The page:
Regression and classification are methods of supervised learning where input and output data are provided to the learning algorithms. Both methods attempt to predict a value based on supplied datasets; regression algorithms use numerical data while classification algorithms use categorical data. Regression analysis may be used in predicting housing prices based on data of similar houses in similar neighborhoods. Classification analysis would be used in a mobile app that identifies a plant based on a user’s uploaded photo. 

Learn Regression and Classification: Deep Learning Prerequisites: Linear Regression in Python

6. Natural Language Processing

Natural Language Processing (NLP) is a branch of artificial intelligence that trains computers on reading and understanding language as it’s informally used by humans. NLP uses machine learning algorithms to parse substantial amounts of data on language syntax and semantics, teaching computers to understand human speech inputs and respond accordingly. NLP is at work in digital assistants like Alexa, chatbots for customer service support, and even the legal industry for the quick scan of lengthy legal documents.

Learn Natural Language Processing: Data Science: Natural Language Processing in Python

7. SQL

SQL (Structured Query Language) is a necessary skill for anyone in a data role and is useful for software engineers and system administrators. SQL is great at data manipulation, allowing teams to run basic to advanced queries and merge data from multiple data sources. Like Python, it’s an essential skill for most data scientists today, letting teams derive meaningful business insights from even the most simple of queries.

 Learn SQL: SQL & Database Design A-Z: Learn MS SQL Server + PostgreSQL

8. NoSQL

NoSQL refers to “Not Only SQL,” a type of database that isn’t bound by a relational structured data schema such as those that use SQL syntax. Learning NoSQL isn’t as straightforward as learning the language of SQL. Data scientists and developers instead should learn the principles of building and maintaining unstructured NoSQL databases as they continue to grow in popularity with large tech companies like Facebook and Google relying on NoSQL.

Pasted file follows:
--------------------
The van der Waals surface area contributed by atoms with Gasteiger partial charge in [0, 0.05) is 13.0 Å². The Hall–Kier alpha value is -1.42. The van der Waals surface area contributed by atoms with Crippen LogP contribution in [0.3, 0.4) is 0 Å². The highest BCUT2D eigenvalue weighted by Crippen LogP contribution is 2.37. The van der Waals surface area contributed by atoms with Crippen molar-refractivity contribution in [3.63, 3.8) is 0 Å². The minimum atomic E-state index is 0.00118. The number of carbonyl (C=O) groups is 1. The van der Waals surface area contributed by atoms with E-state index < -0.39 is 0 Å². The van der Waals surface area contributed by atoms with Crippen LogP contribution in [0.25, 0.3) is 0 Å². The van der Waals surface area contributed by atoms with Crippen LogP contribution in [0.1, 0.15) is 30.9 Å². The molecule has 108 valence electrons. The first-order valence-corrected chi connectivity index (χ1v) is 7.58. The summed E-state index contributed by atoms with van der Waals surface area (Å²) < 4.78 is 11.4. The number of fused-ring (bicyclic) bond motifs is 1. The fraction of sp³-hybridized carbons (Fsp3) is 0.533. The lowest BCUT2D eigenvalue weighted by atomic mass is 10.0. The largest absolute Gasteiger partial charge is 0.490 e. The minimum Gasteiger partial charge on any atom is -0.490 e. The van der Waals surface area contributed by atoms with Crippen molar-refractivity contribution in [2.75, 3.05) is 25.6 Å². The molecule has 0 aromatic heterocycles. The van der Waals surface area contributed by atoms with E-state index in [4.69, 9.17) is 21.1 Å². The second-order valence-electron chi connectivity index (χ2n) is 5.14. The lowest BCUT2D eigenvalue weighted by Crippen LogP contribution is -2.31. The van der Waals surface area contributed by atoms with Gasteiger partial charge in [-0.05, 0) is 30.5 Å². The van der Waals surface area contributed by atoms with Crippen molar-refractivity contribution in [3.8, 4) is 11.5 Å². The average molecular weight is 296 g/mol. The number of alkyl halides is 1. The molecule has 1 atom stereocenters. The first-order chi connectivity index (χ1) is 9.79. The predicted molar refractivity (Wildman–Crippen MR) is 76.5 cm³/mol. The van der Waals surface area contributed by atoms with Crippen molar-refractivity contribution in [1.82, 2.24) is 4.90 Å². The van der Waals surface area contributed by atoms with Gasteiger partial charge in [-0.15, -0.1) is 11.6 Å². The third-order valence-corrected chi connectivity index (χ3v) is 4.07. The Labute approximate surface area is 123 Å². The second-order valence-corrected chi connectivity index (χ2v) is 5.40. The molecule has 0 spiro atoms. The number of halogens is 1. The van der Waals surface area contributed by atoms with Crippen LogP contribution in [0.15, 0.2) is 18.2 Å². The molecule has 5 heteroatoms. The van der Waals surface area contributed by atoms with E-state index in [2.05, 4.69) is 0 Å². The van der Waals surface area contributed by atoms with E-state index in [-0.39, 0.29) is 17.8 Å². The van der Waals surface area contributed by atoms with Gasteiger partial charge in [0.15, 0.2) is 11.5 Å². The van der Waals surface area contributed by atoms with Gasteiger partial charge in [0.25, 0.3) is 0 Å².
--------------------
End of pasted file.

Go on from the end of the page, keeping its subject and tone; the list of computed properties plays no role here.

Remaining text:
Learn NoSQL Database Administration: The Complete Developers Guide to MongoDB

9. Elasticsearch

Elasticsearch is a powerful open-source analytics and full-text search engine. The full-text functionality is often used to power search on applications and websites, and will account for typos, auto-completion, and synonyms to make it highly intuitive for the end user. It can be used as an analytics engine by writing queries to aggregate data. A common use case is monitoring an application’s performance management (APM).   

Learn Elasticsearch: Complete Guide to Elasticsearch

10. Hadoop

Hadoop is open-source software that stores large data volumes across clusters of computers, which allows organizations to scale and distribute data processes without worrying if its computing systems and servers have enough memory available. A data scientist might use Hadoop to quickly process, explore, filter, and sample massive datasets across many clusters. 

Learn Hadoop: The Ultimate Hands-On Hadoop — Tame Your Big Data!

11. Data visualization

Data visualization tools allow teams to extract meaningful insights from data and share with stakeholders who can then take business actions. Popular data visualization tools like Tableau and Microsoft Power BI let users make complex datasets more digestible through visual representations and intuitive dashboards.

Learn data visualization: Tableau for Beginners

This list of skills to prioritize with your data science team isn’t exhaustive. Tools and skill specialties are constantly evolving as AI adoption grows and companies recognize the deep tech infrastructure required to arm teams with comprehensive business data. The next step in building a world-class data science team is to tackle the data challenges within your organization’s IT infrastructure. Download “Tackling Your Data Challenges” to learn how to partner with IT on solving some of the most common hurdles to a data-driven company. Find out how Udemy for Business can help upskill your data science team.


About Udemy for Business:

Udemy for Business is a learning platform that helps companies stay competitive in today’s rapidly changing workplace by offering fresh, relevant on-demand learning content, curated from the Udemy marketplace. Our mission is to help employees do whatever comes next—whether that’s the next project to do, skill to learn, or role to master. We’d love to partner with you on your employee development needs. Get in touch with us at business@udemy.com